Here’s how a new Ordinance to regulate deposit impacts you

NEW DELHI: Last week, just few months ahead of the general assembly elections 2019, the Modi-led government has issued the Banning of Unregulated Deposit Schemes Ordinance, 2019 to prevent chit fund scams and protect small investors.

The proposed Ordinance w.e.f. February 21, 2019 (hereinafter referred to as ‘BUDS’) will “immediately tackle the menace of illicit deposit-taking activities”, an official statement said.

According to a report in the Economic Times, experts compare the timing of such an announcement to the event of demonetisation in November 2016 which came in just 3 months prior to the Uttar Pradesh elections and believe this ordinance will have widespread ramification on some sectors and small traders.

The proposed ordinance, prevents any individual or group of individuals from taking any deposit or loan from any person other than relatives to tide over a crisis.

The new law permits taking loans only from relatives, banks, financial institutions, property buyers, customers (extending an advance payment), and for other designated purposes.

Likewise, a proprietor can borrow from a non-relative so long the borrowing is strictly for business purposes.

“However, the ability to augment resources for meeting personal and social commitments, (or) medical and educational urgencies will dry up as no amount can be borrowed from persons other than relatives as defined under the Companies Act. The definition is restricted to only immediate family members,” the business daily quoted a senior chartered accountant Dilip Lakhani as saying.

Lakhani further told ET that the ailing real-estate sector will be hit hard as developers or property sellers can only be accept deposits for a designated transaction and the amount can be adjusted against the future sale consideration.

“This is the biggest change after demonetisation, GST and RERA that have impacted black money. It would ensure investor protection, particularly in the real estate sector. Will it have a retrospective effect on funds that individuals and firms have on their books?” Girish Vanvari, founder of tax advisory firm Transaction Square told ET. “Also, there is no threshold amount beyond which the deposit would be considered unregulated. So, even a small amount of such deposits would technically be a violation,” Lakhani added.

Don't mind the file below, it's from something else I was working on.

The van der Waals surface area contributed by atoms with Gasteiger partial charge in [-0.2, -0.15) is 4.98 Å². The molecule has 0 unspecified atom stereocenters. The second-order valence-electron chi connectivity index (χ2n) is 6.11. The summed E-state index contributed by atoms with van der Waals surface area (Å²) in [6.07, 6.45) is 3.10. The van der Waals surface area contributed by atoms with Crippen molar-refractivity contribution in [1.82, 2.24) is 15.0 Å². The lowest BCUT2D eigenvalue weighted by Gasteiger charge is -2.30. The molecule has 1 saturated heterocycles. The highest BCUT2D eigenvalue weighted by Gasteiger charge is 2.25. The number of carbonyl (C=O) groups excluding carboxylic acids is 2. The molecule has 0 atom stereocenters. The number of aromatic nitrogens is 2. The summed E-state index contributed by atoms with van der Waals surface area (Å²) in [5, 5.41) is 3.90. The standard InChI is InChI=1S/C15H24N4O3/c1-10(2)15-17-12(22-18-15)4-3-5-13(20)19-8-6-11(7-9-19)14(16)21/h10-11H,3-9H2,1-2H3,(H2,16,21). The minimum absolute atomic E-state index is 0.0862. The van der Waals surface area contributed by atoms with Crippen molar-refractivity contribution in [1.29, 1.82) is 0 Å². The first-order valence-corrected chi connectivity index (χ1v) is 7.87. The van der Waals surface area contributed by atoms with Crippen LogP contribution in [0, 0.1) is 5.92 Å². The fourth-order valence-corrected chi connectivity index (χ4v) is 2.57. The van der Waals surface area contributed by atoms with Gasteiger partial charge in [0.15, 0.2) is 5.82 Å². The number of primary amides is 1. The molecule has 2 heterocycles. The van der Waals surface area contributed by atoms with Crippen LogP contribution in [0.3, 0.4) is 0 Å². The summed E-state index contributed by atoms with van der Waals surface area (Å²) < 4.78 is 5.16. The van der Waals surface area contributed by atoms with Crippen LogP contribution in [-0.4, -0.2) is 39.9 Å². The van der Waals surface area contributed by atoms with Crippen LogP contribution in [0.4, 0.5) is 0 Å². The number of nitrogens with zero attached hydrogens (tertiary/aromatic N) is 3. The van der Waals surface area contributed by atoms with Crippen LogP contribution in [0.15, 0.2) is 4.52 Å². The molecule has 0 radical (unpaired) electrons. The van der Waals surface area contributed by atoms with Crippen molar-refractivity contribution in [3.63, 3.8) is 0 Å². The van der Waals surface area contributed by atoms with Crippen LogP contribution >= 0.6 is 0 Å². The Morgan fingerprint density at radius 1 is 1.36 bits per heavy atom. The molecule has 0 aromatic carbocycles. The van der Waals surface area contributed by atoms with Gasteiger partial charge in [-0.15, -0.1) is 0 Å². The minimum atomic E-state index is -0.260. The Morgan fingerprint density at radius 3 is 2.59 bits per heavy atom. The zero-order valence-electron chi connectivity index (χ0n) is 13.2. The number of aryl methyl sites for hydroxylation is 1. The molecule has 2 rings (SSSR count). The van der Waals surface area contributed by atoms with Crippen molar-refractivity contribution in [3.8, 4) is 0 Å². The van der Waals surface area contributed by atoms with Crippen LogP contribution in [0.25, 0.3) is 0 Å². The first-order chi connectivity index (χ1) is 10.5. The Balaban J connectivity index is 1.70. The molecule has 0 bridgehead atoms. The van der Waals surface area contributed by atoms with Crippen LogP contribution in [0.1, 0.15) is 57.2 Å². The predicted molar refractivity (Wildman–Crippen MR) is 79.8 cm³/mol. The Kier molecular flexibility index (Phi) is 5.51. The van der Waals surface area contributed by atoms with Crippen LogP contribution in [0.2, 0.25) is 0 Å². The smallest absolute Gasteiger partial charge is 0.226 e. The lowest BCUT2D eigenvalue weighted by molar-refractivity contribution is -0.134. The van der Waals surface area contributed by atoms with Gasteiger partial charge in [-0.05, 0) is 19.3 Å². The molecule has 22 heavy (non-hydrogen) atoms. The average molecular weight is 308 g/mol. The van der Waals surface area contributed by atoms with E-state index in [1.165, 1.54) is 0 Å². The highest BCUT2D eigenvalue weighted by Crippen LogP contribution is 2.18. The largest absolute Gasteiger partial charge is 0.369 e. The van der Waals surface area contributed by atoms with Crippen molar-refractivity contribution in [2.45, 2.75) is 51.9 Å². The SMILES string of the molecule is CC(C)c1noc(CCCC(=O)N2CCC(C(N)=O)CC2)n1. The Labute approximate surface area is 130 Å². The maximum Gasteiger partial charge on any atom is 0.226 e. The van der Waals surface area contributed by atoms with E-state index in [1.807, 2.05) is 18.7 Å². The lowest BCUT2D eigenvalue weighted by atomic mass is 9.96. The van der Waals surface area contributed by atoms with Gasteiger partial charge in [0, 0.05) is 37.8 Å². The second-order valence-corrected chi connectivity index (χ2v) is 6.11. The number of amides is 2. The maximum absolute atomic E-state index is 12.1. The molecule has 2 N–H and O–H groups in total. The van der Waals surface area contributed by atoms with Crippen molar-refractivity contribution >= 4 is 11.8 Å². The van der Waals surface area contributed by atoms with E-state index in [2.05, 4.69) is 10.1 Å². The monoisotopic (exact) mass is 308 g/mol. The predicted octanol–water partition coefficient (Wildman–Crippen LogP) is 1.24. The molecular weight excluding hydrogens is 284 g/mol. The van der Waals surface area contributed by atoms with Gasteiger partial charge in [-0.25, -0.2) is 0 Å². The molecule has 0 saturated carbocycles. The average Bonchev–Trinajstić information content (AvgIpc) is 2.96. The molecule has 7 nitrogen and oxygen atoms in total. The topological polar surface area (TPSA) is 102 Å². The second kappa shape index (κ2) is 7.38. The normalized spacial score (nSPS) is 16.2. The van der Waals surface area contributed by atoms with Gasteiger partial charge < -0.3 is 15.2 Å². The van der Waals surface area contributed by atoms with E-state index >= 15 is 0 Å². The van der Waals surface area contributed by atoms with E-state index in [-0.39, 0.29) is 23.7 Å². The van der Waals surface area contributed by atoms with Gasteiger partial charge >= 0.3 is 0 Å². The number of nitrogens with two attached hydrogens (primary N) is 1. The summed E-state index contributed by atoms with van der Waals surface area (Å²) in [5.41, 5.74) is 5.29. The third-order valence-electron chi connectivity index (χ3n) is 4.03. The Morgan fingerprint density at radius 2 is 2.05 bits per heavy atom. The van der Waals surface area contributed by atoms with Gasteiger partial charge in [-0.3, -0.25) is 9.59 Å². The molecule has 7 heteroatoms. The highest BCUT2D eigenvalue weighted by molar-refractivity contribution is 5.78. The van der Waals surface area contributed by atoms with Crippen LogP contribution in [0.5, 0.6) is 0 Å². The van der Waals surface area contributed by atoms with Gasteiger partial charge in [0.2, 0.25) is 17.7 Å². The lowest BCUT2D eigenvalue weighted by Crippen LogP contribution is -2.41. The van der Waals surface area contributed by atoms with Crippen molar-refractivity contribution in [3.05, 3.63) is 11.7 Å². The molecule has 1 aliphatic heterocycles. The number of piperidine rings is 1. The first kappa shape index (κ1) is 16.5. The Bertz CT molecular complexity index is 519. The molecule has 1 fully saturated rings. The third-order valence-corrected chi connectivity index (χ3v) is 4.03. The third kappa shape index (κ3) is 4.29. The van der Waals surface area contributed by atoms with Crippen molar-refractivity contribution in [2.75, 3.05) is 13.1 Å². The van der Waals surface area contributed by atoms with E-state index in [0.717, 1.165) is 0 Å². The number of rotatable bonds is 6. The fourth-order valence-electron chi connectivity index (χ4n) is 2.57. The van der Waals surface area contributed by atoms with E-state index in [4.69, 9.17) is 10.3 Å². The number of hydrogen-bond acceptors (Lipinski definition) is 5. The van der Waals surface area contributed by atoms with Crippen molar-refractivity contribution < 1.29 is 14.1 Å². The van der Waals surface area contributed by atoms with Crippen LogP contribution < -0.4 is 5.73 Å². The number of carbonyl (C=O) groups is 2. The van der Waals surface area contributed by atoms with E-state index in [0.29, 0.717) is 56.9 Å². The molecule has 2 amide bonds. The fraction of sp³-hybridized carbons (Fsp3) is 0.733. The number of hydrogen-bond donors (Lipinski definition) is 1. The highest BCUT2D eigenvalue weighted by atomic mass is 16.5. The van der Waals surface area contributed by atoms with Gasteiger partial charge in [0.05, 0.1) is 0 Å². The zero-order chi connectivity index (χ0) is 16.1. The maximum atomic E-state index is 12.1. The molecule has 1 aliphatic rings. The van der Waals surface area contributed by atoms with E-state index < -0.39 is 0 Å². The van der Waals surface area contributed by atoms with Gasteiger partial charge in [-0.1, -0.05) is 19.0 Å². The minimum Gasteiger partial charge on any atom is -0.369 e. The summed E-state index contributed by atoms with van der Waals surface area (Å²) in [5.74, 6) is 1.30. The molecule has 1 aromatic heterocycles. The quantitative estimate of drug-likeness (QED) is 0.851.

The ordiance got President Ram Nath Kovind’s assent two days after the Union Cabinet approved its promulgation.

On February 6, the Cabinet had decided to amend the law based on the recommendations of the Parliamentary Standing Committee that went into the provisions of the Bill.

The ordinance will altogether ban unregulated deposit taking schemes, also called Ponzi schemes, and have adequate provisions for punishment and disgorgement or repayment of deposits in cases where such schemes somehow manage to raise deposits illegally.

Any person running such deposit schemes without registration would attract penal provisions of the law. Advertisements of such unregistered schemes and brand ambassadors of such schemes would also be covered under under the law.

With agency inputs